Malware Attack: States Work to Restart Vehicle Emissions TestsApplus Technologies Providing 'Restoration' Package
Several states that halted vehicle emissions tests as a result of a malware attack on tech provider Applus Technologies are attempting to restore service this week.
For example, Massachusetts officials, in a blog posted this week, note Applus Technologies had sent a "restoration" package to support a restart process that was to begin Wednesday. It expects vehicle inspections to resume Friday.
Other states affected, Applus says, include Connecticut, Georgia, Idaho, Illinois, Utah and Wisconsin, but some news reports say additional states were affected as well.
Applus did not immediately reply Wednesday to a request for further comment and clarification on restoration efforts.
System Locked Down
In a statement issued Sunday, Applus said that on March 30 it detected and stopped a malware attack and locked down the affected system. But it did not reveal any details about the nature of the malware.
Massachusetts officials, in a Sunday statement, noted: "The restoration involves resetting Applus Technologies' IT environment and will take some time to fully restore the functionality of vehicle inspections."
Applus Technologies said Sunday: "Due to the sophisticated technology and programming required to operate the program, it is imperative that we ensure every component of the program is free from malware, thoroughly tested and operating normally before bringing the program back online. The testing process will involve all of our agencies as well as the station owners who own and operate the computerized workstation equipment used to perform the motor vehicle inspections."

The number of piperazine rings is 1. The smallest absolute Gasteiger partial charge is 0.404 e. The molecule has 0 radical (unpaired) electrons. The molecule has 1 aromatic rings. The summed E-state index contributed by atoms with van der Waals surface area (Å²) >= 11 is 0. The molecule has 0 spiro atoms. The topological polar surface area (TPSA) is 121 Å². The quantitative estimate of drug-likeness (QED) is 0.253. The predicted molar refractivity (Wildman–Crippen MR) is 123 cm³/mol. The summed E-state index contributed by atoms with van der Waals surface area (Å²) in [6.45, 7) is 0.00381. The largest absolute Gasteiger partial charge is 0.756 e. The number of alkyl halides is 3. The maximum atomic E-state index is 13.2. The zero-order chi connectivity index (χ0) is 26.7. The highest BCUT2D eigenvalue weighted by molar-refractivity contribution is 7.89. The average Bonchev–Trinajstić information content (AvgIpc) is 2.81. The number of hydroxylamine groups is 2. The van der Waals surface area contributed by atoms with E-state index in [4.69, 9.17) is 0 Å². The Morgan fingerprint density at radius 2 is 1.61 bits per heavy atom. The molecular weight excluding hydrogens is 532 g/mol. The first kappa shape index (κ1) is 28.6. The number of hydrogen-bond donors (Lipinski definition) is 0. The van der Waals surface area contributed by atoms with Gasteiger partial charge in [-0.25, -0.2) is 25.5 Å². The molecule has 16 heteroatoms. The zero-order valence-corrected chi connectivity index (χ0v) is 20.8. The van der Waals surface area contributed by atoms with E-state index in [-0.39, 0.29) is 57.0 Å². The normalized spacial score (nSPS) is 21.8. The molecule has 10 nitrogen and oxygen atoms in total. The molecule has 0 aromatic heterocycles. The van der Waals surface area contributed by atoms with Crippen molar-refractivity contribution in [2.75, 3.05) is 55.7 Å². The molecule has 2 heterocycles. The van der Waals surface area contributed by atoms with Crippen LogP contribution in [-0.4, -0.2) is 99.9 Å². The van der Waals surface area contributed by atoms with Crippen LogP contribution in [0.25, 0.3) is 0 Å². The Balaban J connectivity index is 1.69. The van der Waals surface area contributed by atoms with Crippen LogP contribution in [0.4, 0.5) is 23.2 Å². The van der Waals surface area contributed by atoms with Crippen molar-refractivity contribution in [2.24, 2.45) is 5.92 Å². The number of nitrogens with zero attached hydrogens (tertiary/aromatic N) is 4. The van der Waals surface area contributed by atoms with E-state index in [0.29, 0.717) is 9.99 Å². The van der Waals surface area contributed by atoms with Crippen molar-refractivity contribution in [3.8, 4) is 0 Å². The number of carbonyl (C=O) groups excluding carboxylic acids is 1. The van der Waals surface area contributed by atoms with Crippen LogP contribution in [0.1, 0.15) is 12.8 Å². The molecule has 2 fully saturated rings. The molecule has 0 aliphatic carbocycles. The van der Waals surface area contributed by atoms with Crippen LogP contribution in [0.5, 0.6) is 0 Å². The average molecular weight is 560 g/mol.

The company adds that it wants to ensure all issues are resolved "before restarting the system in order to avoid any additional delays or inconvenience once the programs are back up and running."
A Supply Chain Warning
"It seems that the states in question didn’t have an immediate fallback in the event their third-party vendor, Applus Technologies, became unavailable leading to operational interruptions," says Chris Clements, a vice president at the security firm Cerberus Sentinel.
"It is critical that organizations adopt a culture of security that includes performing a detailed risk analysis and contingency plan for their business operations. Key in any business impact analysis is mapping out both internal and external process dependencies and developing plans for continuing operations if one or more of them fail.
"All organizations should also perform rigorous third-party risk management, including penetration testing, to help ensure vendors are taking adequate security precautions."